, Volume 33, Issue 3-4, pp 163-176

Readiness, Functioning, and Perceived Effectiveness in Community Prevention Coalitions: A Study of Communities That Care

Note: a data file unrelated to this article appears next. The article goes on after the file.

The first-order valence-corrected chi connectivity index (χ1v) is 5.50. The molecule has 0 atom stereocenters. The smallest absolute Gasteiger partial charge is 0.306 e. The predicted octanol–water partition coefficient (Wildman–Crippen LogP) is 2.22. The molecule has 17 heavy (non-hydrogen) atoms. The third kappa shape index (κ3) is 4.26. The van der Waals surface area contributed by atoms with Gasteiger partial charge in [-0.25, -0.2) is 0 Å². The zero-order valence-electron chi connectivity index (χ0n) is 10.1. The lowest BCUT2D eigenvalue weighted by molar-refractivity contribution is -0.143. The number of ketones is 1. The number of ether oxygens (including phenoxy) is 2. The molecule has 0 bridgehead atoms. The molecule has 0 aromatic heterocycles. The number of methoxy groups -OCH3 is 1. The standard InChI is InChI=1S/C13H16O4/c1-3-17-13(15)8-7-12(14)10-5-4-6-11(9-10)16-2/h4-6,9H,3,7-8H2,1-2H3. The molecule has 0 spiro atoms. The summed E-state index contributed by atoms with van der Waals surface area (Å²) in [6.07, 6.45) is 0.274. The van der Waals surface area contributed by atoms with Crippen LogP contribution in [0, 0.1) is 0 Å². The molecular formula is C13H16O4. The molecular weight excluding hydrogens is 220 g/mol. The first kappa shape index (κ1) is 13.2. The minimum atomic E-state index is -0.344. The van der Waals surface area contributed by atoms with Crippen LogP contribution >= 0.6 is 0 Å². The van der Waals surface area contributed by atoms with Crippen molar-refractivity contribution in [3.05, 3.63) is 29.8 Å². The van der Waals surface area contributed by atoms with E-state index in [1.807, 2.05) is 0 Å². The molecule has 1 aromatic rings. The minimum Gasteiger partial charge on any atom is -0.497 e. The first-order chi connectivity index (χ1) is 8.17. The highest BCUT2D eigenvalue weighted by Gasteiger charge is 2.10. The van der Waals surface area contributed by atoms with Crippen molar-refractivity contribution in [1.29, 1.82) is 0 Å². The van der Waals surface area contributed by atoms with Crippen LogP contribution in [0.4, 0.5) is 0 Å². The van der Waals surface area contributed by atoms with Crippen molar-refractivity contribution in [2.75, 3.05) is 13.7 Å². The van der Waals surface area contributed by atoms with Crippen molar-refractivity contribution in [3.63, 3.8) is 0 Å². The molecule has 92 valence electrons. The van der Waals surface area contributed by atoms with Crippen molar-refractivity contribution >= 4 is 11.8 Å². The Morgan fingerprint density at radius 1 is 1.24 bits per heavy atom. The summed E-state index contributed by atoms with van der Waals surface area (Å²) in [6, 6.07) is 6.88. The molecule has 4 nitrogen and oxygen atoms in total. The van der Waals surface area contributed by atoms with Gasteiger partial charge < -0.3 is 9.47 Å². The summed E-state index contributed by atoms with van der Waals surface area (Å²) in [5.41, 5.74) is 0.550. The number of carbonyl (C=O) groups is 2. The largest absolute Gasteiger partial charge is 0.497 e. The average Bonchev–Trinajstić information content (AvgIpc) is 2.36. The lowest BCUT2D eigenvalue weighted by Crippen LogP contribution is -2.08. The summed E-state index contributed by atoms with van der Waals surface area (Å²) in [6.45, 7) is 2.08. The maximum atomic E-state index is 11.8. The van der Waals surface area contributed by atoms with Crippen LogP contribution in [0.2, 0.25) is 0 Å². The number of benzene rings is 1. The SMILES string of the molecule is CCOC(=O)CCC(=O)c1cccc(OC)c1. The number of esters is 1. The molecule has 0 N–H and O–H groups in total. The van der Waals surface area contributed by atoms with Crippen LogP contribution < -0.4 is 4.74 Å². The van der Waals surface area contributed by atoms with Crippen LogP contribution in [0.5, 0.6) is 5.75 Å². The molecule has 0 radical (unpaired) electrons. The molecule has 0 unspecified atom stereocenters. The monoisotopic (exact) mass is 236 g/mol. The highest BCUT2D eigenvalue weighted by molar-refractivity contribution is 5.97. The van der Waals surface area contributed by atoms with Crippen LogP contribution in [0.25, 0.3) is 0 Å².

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This paper examined whether community readiness, prevention knowledge, coalition functioning, and barriers are linked to perceived effectiveness of community prevention coalitions. Interviews were conducted with 203 key leaders in Communities That Care (CTC) prevention boards in 21 Pennsylvania communities. Community-level means for the reliable self-report measures were utilized separately and in combination with research staff ratings, state technical assistant staff ratings, and other data. The results indicated that the strong link between readiness and perceived effectiveness was mediated by internal coalition functioning. The extent of CTC linkage with outside community entities was not linked to perceived effectiveness. The study concludes that community readiness is an important condition for success of a prevention coalition, and exerts effects mainly through the quality of the coalition's internal functioning. Member turnover and infighting appear to be important factors related to internal functioning. Linkage with outside entities may be more important for coalition models where the coalition is more dependent on local institutions for resources.